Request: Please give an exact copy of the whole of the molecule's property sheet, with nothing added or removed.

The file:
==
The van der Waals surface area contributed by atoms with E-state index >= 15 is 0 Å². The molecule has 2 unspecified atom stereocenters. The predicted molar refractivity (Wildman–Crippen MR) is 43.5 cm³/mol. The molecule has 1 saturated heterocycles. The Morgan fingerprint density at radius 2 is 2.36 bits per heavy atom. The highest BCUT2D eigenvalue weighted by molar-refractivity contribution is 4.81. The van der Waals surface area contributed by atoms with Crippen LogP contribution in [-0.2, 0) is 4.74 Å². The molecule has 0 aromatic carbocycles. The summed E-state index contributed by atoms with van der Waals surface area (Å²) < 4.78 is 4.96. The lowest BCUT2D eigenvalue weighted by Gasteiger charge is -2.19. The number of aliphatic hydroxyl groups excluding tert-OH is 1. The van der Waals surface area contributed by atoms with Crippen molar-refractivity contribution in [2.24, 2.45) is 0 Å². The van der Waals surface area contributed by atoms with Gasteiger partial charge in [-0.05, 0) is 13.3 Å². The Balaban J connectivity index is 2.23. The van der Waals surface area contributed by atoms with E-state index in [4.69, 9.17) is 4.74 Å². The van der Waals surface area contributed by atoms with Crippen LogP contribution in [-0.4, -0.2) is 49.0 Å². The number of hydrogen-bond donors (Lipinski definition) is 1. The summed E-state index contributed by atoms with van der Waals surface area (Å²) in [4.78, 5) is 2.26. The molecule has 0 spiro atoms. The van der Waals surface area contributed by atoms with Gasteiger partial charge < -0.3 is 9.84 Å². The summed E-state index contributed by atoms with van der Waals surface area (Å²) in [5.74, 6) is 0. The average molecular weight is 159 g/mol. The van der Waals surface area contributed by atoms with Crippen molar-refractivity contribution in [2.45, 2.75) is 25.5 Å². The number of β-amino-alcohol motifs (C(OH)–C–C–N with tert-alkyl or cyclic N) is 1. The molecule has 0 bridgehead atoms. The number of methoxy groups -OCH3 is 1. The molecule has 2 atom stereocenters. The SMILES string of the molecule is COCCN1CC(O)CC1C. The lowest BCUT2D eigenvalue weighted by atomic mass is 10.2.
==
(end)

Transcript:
The van der Waals surface area contributed by atoms with E-state index >= 15 is 0 Å². The molecule has 2 unspecified atom stereocenters. The predicted molar refractivity (Wildman–Crippen MR) is 43.5 cm³/mol. The molecule has 1 saturated heterocycles. The Morgan fingerprint density at radius 2 is 2.36 bits per heavy atom. The highest BCUT2D eigenvalue weighted by molar-refractivity contribution is 4.81. The van der Waals surface area contributed by atoms with Crippen LogP contribution in [-0.2, 0) is 4.74 Å². The molecule has 0 aromatic carbocycles. The summed E-state index contributed by atoms with van der Waals surface area (Å²) < 4.78 is 4.96. The lowest BCUT2D eigenvalue weighted by Gasteiger charge is -2.19. The number of aliphatic hydroxyl groups excluding tert-OH is 1. The van der Waals surface area contributed by atoms with Crippen molar-refractivity contribution in [2.24, 2.45) is 0 Å². The van der Waals surface area contributed by atoms with Gasteiger partial charge in [-0.05, 0) is 13.3 Å². The Balaban J connectivity index is 2.23. The van der Waals surface area contributed by atoms with E-state index in [4.69, 9.17) is 4.74 Å². The van der Waals surface area contributed by atoms with Crippen LogP contribution in [-0.4, -0.2) is 49.0 Å². The number of hydrogen-bond donors (Lipinski definition) is 1. The summed E-state index contributed by atoms with van der Waals surface area (Å²) in [4.78, 5) is 2.26. The molecule has 0 spiro atoms. The van der Waals surface area contributed by atoms with Gasteiger partial charge < -0.3 is 9.84 Å². The summed E-state index contributed by atoms with van der Waals surface area (Å²) in [5.74, 6) is 0. The average molecular weight is 159 g/mol. The van der Waals surface area contributed by atoms with Crippen molar-refractivity contribution in [2.45, 2.75) is 25.5 Å². The number of β-amino-alcohol motifs (C(OH)–C–C–N with tert-alkyl or cyclic N) is 1. The molecule has 0 bridgehead atoms. The number of methoxy groups -OCH3 is 1. The molecule has 2 atom stereocenters. The SMILES string of the molecule is COCCN1CC(O)CC1C. The lowest BCUT2D eigenvalue weighted by atomic mass is 10.2.